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1:37, 06 October 2018

Head of Interpol Disappears, and Eyes Turn Toward China

Head of Interpol Disappears, and Eyes Turn Toward China

Head of Interpol Disappears, and Eyes Turn Toward China

Meng Hongwei was elected president of Interpol in 2016. In April, it was announced that he was no longer on the Communist Party committee that oversees his Chinese ministry.CreditCreditWong Maye-E/Associated Press

By Chris Buckley and Aurelien Breeden

BEIJING &mdash When a high-ranking official in China&rsquos public safety program was elected president of Interpol in 2016, leaders in Beijing rejoiced. The promotion lent respectability to China&rsquos notoriously opaque and arbitrary criminal justice system.

But now that identical official, Meng Hongwei, 64, has himself mysteriously disappeared, following lately returning to China. Even the country&rsquos most internationally prominent police officer, it appears, can vanish without an official murmur from Beijing.

No one seems to know where Mr. Meng is or why he abruptly disappeared, even though he leads an organization that serves as a sort of United Nations for the globe&rsquos police forces.

Interpol issued a cryptic statement on Friday. His wife, who is living in France, where Interpol has its headquarters, reported him missing on Thursday evening following she did not hear from him upon his arrival in China. The French authorities have opened an investigation.

Even with so significantly unknown, questions are currently arising about whether Mr. Meng is under investigation by the Chinese authorities, and no matter whether he was snatched away by safety agents with no notice. If so, his sudden and mysterious disappearance threatens to cloud China&rsquos image, demonstrating that even the most prominent official of an international police organization is vulnerable.

&ldquoIf Meng Hongwei has disappeared in China, then of course the most likely reason is an anticorruption investigation,&rdquo Deng Yuwen, a former editor of a Communist Celebration journal who now writes commentaries on Chinese politics, stated in a telephone interview.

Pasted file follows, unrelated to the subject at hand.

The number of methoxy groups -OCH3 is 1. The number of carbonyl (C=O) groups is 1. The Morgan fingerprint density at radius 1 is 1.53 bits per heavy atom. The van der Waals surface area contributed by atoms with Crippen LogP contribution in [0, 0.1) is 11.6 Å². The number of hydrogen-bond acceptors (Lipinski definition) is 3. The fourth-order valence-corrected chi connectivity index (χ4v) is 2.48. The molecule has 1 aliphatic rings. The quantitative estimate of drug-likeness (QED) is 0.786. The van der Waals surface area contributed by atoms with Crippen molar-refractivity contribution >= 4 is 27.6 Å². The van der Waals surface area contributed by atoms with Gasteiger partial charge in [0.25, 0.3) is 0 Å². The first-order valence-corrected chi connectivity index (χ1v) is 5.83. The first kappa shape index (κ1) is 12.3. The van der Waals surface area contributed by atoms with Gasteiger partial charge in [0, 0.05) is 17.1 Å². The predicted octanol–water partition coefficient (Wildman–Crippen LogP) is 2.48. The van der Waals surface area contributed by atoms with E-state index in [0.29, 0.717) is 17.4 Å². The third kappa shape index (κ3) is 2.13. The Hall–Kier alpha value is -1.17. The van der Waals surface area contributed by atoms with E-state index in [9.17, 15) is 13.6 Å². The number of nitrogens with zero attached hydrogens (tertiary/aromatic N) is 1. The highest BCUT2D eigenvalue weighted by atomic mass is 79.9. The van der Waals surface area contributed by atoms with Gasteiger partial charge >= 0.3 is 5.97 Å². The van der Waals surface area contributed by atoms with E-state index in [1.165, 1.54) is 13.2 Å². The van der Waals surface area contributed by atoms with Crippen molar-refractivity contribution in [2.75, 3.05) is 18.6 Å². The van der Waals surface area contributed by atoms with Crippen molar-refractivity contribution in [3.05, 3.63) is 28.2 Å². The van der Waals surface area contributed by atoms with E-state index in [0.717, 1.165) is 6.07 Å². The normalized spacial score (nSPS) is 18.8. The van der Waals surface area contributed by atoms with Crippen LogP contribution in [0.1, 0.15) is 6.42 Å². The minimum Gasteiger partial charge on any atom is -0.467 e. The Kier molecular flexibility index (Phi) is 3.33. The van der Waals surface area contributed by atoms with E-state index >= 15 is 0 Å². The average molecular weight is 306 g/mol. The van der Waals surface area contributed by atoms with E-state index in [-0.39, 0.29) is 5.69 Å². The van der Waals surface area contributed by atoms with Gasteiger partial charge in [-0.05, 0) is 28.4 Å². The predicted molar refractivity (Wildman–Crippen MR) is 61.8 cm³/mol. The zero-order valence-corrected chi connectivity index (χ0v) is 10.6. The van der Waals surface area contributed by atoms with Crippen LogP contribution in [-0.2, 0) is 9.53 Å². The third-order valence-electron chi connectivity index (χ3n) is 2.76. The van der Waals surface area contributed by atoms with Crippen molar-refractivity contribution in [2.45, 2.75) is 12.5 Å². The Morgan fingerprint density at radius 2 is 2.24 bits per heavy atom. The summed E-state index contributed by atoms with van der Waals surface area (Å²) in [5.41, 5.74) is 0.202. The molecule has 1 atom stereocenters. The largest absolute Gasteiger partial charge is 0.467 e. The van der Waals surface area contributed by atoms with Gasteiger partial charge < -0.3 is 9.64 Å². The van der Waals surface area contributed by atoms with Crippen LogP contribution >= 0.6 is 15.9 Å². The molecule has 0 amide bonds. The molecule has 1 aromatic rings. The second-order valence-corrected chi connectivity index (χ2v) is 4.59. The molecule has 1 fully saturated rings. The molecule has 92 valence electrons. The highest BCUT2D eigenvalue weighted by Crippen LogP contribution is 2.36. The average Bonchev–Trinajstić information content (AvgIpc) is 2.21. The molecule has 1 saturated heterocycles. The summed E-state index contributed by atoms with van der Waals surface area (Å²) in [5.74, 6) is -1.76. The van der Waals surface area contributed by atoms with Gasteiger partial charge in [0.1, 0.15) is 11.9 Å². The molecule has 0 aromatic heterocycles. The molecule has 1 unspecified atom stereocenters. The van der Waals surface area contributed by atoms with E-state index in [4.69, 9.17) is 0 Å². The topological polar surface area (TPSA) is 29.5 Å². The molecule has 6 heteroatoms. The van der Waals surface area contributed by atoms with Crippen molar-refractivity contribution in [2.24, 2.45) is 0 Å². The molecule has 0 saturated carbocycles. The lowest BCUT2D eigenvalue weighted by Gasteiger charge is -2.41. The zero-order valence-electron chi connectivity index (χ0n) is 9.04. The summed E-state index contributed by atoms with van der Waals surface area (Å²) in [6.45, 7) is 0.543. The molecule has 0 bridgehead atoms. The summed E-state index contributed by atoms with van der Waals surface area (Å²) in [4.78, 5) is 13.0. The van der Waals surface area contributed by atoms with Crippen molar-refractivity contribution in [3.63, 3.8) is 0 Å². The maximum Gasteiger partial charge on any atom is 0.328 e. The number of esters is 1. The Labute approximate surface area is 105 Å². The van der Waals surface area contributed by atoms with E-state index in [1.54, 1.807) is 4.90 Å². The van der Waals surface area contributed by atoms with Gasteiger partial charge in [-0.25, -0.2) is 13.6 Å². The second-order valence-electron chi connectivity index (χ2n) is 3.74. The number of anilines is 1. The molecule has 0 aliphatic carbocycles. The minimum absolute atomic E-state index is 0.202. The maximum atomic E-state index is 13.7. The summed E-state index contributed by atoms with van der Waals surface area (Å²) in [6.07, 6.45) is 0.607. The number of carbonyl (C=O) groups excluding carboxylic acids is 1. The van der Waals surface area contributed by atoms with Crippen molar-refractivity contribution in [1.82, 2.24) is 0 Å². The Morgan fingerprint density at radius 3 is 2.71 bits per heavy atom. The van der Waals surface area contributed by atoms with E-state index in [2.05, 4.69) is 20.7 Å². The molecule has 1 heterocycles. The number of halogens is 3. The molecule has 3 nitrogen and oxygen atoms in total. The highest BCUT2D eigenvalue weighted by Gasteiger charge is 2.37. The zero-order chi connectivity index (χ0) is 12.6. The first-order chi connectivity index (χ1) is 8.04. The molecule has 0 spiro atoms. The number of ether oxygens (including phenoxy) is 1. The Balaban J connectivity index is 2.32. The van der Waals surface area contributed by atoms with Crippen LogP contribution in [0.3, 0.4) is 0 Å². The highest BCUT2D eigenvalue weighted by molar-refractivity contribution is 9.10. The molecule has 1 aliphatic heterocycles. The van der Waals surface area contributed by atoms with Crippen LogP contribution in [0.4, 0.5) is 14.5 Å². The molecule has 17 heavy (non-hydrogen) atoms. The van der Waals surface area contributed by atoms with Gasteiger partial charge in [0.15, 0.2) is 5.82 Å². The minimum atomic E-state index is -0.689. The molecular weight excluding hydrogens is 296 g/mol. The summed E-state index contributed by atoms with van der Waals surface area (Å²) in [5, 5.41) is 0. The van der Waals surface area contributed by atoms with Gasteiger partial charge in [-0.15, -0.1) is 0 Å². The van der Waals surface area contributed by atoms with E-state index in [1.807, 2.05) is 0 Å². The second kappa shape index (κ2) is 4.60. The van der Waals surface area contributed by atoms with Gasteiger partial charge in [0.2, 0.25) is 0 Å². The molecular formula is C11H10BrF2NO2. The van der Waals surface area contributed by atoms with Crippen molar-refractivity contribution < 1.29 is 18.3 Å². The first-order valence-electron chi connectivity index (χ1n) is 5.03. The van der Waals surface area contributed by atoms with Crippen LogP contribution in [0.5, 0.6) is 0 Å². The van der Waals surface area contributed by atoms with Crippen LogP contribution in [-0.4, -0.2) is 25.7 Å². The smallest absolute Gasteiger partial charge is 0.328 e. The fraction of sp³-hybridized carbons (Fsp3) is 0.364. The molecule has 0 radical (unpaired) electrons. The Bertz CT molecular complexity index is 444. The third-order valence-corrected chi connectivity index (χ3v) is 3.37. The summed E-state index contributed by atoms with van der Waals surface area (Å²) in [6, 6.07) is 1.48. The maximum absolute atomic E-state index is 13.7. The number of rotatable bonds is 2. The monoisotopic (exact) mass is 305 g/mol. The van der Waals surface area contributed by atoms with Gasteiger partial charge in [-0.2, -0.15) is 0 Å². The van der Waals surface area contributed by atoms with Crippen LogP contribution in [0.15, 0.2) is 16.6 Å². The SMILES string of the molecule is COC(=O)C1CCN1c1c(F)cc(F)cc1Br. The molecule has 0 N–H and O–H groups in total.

&ldquoInternationally, he is president of Interpol, but in the eyes of the Chinese authorities he is 1st of all Chinese, and they wouldn&rsquot believe too significantly about his international prominence,&rdquo Mr. Deng added. &ldquoThis is the new typical.&rdquo

The Chinese authorities had already sent an emphatic message earlier this week that international prominence was no shield for Chinese citizens. Two days ahead of it became identified that Mr. Meng had apparently disappeared, Chinese state media reported that Fan Bingbing, a Chinese actress who had disappeared for 4 months, had been cooperating with the tax authorities, who fined her almost $70 million in unpaid taxes and penalties. Ms. Fan had appeared in the &ldquoIron Man&rdquo franchise and other massive Hollywood spectacles.

Given that Xi Jinping became head of the Chinese Communist Celebration in 2012, he has demonstrated the no a single, no matter how higher ranking, is immune from accountability. This year, China established an anticorruption investigation agency with wide powers to secretly detain officials suspected of wrongdoing.

Chinese officials under investigation frequently disappear for weeks or even months prior to the government says something about their fate. If it is confirmed that Mr. Meng has been detained, his case could signal that the tactic is continuing.

In 2013, Li Dongsheng, an additional vice minister of public safety, was investigated for corruption and he was later sentenced to 15 years in prison for taking bribes. Last month, China&rsquos anticorruption agency announced that it was investigating Nur Bekri, one particular of the handful of senior Chinese officials from the Uighur ethnic minority. He is a former governor of Xinjiang region in northwest China and most lately was director of the National Power Administration.